Back to our topic, why shouldn’t you spank your child? I can’t possibly exhaust all the reasons here. I won’t state the obvious and say that by punishing them when you are angry, you are stating that physical aggression is an acceptable way to deal with irritation and frustration. But I will call your attention to the fact that your relationship is already one with an imbalance of power. In it, you are the one who they owe respect, you are the insurer of their survival (physical and otherwise), and you are physically bigger than they are in every possible way. Therefore, like it or not, spanking is an abuse of power. As parents, we have authority over our children, which grants us power. And that is the exact reason we should be mindful. In any other social or professional situation, we have to be careful not to adopt an abusive attitude towards those we hold power. Why isn’t that true when it comes to our children? With power comes responsibility. And, although small, they are people in their formative years, who deserve our caring and respect. A relationship where there is an abuse of power is an abusive relationship. And that is not acceptable, not even between parents and their children.
Furthermore, studies have proven that school bullies are usually bullied at home. But what does it mean to be bullied? Not only to be the reason for jokes within the family (when there is one) but also to be treated in a way that creates anger and frustration. Am I saying that we should work to avoid frustration to our children at all costs? Not. At. All. I am stating that feelings need to be addressed and released one way or another. And when there is no room for that at home, it will come out in other harmful ways, to oneself or others. In relationships where power is used as a coercive tool to try to generate behavior, there is usually a lot of repressed feelings. And those always make their way to the surface, no matter the cost.
Grounding as an option, only when done right
Let me refer once again to my own experience. When I was spanked, I was left physically hurt, but the reason for the spanking never stayed with me for long. Maybe while the pain lasted, but that was it. Now, the times that I was grounded, oh boy, I remember those very well. But what does being grounded mean?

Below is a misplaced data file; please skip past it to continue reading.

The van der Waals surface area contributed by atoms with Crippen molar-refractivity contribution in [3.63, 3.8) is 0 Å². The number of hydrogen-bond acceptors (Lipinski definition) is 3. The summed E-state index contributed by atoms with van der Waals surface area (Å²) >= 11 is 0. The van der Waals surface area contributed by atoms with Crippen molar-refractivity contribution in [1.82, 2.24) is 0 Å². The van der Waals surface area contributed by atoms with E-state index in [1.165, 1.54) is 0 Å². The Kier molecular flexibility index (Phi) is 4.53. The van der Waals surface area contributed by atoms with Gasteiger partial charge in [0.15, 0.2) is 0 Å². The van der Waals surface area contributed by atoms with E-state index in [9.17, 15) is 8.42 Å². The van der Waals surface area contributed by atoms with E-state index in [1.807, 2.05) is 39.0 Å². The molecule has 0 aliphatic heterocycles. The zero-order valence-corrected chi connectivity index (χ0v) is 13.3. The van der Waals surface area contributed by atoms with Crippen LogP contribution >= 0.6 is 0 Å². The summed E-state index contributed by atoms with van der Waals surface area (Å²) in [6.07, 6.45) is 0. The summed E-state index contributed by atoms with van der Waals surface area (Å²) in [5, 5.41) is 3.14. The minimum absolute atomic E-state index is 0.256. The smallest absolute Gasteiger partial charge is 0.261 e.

These days, the reasons for grounding is sometimes lost and not necessarily associated with the behavior we want to correct. At my home, I try to make sure that the action is linked to the punishment. For example, if my daughter’s weekly chores aren't finished when due, I may not allow her to hangout with her friends on a weekend night. If she wakes up late for school for staying on her phone until late, I may set up an earlier than usual curfew for a few days. If that happens again, then the earlier curfew may become the new norm. This may seem obvious, but it is very common to see parents establishing punishments that are completely dissociated from the transgression.
It is also important to keep in mind what is it that we want to accomplish with the punishment. It has to be to correct the behavior. Grounding can’t be a substitute for the anger release that spanking used to provide. It has to make sense. What was the offense? That has to determine what will happen next.
The old tactic of removal of love: a no-no
Another type of punishment that parents sometimes use to punish children is to remove their love from them. As if they were saying “if you do this, then I don’t love you anymore.” Love should never be up for debate. Love must be unconditional. What is not unconditional is trust, freedom, having fun or getting the wished-for Christmas presents. Those can be conditional, but never love. Conditioning your love for your child to their behavior places a big IF in their sense of self-worth. “I will love you IF you ARE like this, if you BEHAVE like that, if you meet my expectations for who you should be.” By doing that, we are giving away our children to their peers, who accepts them unconditionally. We are also removing from our child their right to be their own person, regardless of whether that pleases us or not.
A final tip
Finally, I will leave a tip for parents of children with problematic behavior. We are taught to give children a “time out” when they misbehave. We remove them from our immediate environment and from our sight to give them time to think (and to give us time to chill out). But, more often than not, especially when they are teenagers, what they need is proximity to us, not distance. They are probably misbehaving because we haven’t been close enough. If we had been, we probably wouldn’t have missed that there was a problem in the first place. So, sometimes, I make part of the “punishment” in my household spending more family time with us, the parents. It not only works as a punishment (which teen wants to spend more time with family?) but also helps to minimize distances, to improve communication, to strengthen bond and affection and it tends to help to resolve the backend problem, even when it is not clear to us. It is worth the try.